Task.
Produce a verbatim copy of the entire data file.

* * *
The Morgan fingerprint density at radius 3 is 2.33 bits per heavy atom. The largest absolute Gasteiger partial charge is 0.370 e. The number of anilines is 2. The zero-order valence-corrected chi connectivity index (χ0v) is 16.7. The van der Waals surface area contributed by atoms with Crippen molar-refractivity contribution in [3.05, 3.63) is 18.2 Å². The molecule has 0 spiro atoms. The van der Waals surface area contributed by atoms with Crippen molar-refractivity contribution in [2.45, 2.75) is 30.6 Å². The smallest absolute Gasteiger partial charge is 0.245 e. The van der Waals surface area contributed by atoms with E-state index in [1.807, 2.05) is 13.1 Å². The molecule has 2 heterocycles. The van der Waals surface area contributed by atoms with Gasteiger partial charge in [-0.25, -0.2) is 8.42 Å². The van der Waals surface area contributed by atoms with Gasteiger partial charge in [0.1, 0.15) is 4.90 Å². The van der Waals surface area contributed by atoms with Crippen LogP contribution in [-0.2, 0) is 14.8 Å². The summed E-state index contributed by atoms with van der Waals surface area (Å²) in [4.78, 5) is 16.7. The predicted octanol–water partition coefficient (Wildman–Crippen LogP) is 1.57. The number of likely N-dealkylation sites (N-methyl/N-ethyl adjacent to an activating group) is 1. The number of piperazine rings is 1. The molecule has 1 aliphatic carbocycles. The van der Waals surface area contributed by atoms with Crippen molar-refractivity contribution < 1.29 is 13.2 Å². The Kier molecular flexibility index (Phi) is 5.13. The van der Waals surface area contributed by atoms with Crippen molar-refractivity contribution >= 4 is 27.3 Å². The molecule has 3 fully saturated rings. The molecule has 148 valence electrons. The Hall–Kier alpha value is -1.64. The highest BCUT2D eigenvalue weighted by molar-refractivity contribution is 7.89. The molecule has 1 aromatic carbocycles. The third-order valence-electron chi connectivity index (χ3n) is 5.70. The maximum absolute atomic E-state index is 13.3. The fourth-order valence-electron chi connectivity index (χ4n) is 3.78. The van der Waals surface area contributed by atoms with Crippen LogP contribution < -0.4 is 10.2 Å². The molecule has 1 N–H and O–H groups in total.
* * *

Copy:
The Morgan fingerprint density at radius 3 is 2.33 bits per heavy atom. The largest absolute Gasteiger partial charge is 0.370 e. The number of anilines is 2. The zero-order valence-corrected chi connectivity index (χ0v) is 16.7. The van der Waals surface area contributed by atoms with Crippen molar-refractivity contribution in [3.05, 3.63) is 18.2 Å². The molecule has 0 spiro atoms. The van der Waals surface area contributed by atoms with Crippen molar-refractivity contribution in [2.45, 2.75) is 30.6 Å². The smallest absolute Gasteiger partial charge is 0.245 e. The van der Waals surface area contributed by atoms with E-state index in [1.807, 2.05) is 13.1 Å². The molecule has 2 heterocycles. The van der Waals surface area contributed by atoms with Gasteiger partial charge in [-0.25, -0.2) is 8.42 Å². The van der Waals surface area contributed by atoms with Gasteiger partial charge in [0.1, 0.15) is 4.90 Å². The van der Waals surface area contributed by atoms with Crippen LogP contribution in [-0.2, 0) is 14.8 Å². The summed E-state index contributed by atoms with van der Waals surface area (Å²) in [4.78, 5) is 16.7. The predicted octanol–water partition coefficient (Wildman–Crippen LogP) is 1.57. The number of likely N-dealkylation sites (N-methyl/N-ethyl adjacent to an activating group) is 1. The number of piperazine rings is 1. The molecule has 1 aliphatic carbocycles. The van der Waals surface area contributed by atoms with Crippen molar-refractivity contribution < 1.29 is 13.2 Å². The Kier molecular flexibility index (Phi) is 5.13. The van der Waals surface area contributed by atoms with Crippen molar-refractivity contribution >= 4 is 27.3 Å². The molecule has 3 fully saturated rings. The molecule has 148 valence electrons. The Hall–Kier alpha value is -1.64. The highest BCUT2D eigenvalue weighted by molar-refractivity contribution is 7.89. The molecule has 1 aromatic carbocycles. The third-order valence-electron chi connectivity index (χ3n) is 5.70. The maximum absolute atomic E-state index is 13.3. The fourth-order valence-electron chi connectivity index (χ4n) is 3.78. The van der Waals surface area contributed by atoms with Crippen LogP contribution < -0.4 is 10.2 Å². The molecule has 1 N–H and O–H groups in total.